Tuesday, April 16, 2013

Chromebox, Nearly Six Months Later


So, the Chromebox arrived at the beginning of November, and I began the process of moving my work (and other computer-based activities) almost entirely into the cloud. Probably time for a think about how that's gone.

In my opinion, it's gone great. Really. The only issue I've run into is the one that loomed large in the first place. But I'm going to make you read a bunch of other crap before I get to that issue. After the jump.





I had to find Chrome apps/extensions to do things that I used to do from my hard drive.

For text editing, I went from my Mac's hard-drive-based program, TextWrangler, to two cloud apps, Writebox and SourceKit. I use both because, well, I got used to the former before I discovered the latter, and the former doesn't support multiple documents in tabs. So when I only need one doc open, I use Writebox, when I need to have two or more open at the same time I use SourceKit. They both interact well with my Dropbox for storage. Life is good.

For more robust "word processing," I use Google Docs. But I really work mostly in plain text, most of the time, and always have. And for that matter, most of the text work I do is done on sites with their own input forms and visual or HTML editors. So I guess it shouldn't really be surprising that this was an easy switchover.

To make the horrid graphics that I occasionally have to make -- I'm no artist, I never will be an artist, and I see no point in spending hundreds of dollars on software to let me pretend I'm an artist -- I went from this or that piece of "download and install freeware" to Pixlr, an online image editor. It does everything I need it to do.

Games? Well, I miss a few of them (Starcraft, Bejeweled). But I'm not a big huge gamer. I have some cloud-based games -- solitaire, reversi, and so forth -- installed, but I only use them when I have to be sitting at my machine waiting on someone or something and have nothing else to do.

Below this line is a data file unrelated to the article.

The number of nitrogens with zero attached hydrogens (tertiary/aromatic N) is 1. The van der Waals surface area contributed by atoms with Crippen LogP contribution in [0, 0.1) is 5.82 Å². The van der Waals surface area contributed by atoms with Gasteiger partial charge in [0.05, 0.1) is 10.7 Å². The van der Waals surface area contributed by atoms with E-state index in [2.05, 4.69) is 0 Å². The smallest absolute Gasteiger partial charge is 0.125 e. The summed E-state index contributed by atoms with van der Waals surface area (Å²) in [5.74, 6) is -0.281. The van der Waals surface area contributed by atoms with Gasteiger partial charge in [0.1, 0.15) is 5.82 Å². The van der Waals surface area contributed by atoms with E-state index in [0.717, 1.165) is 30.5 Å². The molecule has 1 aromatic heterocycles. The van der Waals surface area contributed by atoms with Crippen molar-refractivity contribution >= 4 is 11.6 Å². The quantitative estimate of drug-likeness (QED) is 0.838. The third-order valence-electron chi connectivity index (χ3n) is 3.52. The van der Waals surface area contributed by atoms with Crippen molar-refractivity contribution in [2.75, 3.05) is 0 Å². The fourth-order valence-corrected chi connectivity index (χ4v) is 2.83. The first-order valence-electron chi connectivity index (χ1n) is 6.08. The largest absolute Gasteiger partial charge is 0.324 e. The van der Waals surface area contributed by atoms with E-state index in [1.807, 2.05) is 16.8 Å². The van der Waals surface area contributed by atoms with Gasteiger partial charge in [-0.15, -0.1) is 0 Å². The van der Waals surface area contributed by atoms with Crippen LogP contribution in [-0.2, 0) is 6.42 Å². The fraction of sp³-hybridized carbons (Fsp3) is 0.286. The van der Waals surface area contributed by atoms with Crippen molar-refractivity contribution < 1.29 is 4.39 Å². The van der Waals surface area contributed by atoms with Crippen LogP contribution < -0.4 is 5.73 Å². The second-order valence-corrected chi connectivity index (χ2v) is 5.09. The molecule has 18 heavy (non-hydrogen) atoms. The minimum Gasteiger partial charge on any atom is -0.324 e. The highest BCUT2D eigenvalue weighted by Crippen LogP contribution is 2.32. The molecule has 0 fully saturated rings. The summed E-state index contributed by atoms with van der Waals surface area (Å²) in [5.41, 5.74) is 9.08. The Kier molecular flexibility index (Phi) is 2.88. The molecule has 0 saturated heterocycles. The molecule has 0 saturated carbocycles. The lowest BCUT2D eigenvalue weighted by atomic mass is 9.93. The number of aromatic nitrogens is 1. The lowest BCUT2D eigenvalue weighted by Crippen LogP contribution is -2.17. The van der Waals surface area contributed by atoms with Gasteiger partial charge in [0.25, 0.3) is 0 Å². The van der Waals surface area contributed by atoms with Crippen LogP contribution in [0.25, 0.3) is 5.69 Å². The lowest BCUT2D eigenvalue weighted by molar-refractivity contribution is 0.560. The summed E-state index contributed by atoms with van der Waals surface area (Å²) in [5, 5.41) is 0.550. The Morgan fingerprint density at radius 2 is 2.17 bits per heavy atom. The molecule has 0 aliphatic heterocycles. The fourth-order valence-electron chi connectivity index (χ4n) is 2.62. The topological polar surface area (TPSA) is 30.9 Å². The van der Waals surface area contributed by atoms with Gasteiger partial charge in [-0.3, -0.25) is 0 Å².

Media? For the most part, OK. I don't really miss iTunes and such. There are online players that meet my music needs. I can watch YouTube videos. I can catch movies on Netflix, shows on Hulu, etc. Some of the video formats that are popular on free pr0n sites (e.g. WMV), I've had problems with. So if your computer needs run to fapfapfapfapfap, Chrome OS may not be for you just yet.

Printing is problematic -- I need to get a printer set up on Google Cloud Print and haven't yet -- but it's also no big deal. Even when I had a regular desktop computer with a printer attached to it, I probably didn't use it three times a year. And I have workarounds (other people with computers and printers who will run off a page on request) available.

I'm happy with the Chromebox. I'm happy working almost entirely in the cloud.  But that looming initial issue still stands: Do I TRUST the cloud?

The answer is ... "yes, pretty much."

I don't worry about surveillance, because I always assume I'm under surveillance and that having stuff on my hard drive wouldn't protect it from that surveillance. Yes, there is information I still store locally instead of online, but that's more force of habit than conviction that if the NSA wants to know something they'll have a problem reaching it.

I don't worry too much about data loss, because that has always come with the territory. I don't see that Google Drive is any more likely to go dead on me than an old 720k 5.25" floppy was, or than a 150Gb hard drive is.

It's true that I can only work if the Internet is working. But if the Internet isn't working, I really don't have any work to do, do I? At least not that kind of work.

I understand and empathize with the concerns of people who prefer to avoid the cloud. I don't begrudge them that preference. But for me, the cloud works just fine and I anticipate it continuing to do so. So, six months on, I am still very pleased with Chromebox and Chrome OS.

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